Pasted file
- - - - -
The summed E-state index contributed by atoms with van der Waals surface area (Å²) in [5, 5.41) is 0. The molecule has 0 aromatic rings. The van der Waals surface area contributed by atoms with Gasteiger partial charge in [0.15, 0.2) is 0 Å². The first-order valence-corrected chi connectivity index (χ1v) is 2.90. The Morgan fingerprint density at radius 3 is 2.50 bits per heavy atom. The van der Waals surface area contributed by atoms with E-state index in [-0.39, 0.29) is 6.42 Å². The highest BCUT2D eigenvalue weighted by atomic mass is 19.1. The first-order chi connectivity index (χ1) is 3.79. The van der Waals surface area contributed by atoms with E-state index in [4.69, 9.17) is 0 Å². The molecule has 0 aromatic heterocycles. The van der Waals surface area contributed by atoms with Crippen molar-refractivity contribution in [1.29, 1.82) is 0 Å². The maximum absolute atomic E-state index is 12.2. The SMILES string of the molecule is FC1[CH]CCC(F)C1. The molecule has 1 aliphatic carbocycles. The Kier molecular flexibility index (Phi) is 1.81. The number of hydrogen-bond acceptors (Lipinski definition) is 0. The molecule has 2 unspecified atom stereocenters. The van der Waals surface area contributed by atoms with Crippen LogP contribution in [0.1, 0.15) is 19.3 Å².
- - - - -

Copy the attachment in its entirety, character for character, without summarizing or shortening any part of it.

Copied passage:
The summed E-state index contributed by atoms with van der Waals surface area (Å²) in [5, 5.41) is 0. The molecule has 0 aromatic rings. The van der Waals surface area contributed by atoms with Gasteiger partial charge in [0.15, 0.2) is 0 Å². The first-order valence-corrected chi connectivity index (χ1v) is 2.90. The Morgan fingerprint density at radius 3 is 2.50 bits per heavy atom. The van der Waals surface area contributed by atoms with E-state index in [-0.39, 0.29) is 6.42 Å². The highest BCUT2D eigenvalue weighted by atomic mass is 19.1. The first-order chi connectivity index (χ1) is 3.79. The van der Waals surface area contributed by atoms with E-state index in [4.69, 9.17) is 0 Å². The molecule has 0 aromatic heterocycles. The van der Waals surface area contributed by atoms with Crippen molar-refractivity contribution in [1.29, 1.82) is 0 Å². The maximum absolute atomic E-state index is 12.2. The SMILES string of the molecule is FC1[CH]CCC(F)C1. The molecule has 1 aliphatic carbocycles. The Kier molecular flexibility index (Phi) is 1.81. The number of hydrogen-bond acceptors (Lipinski definition) is 0. The molecule has 2 unspecified atom stereocenters. The van der Waals surface area contributed by atoms with Crippen LogP contribution in [0.1, 0.15) is 19.3 Å².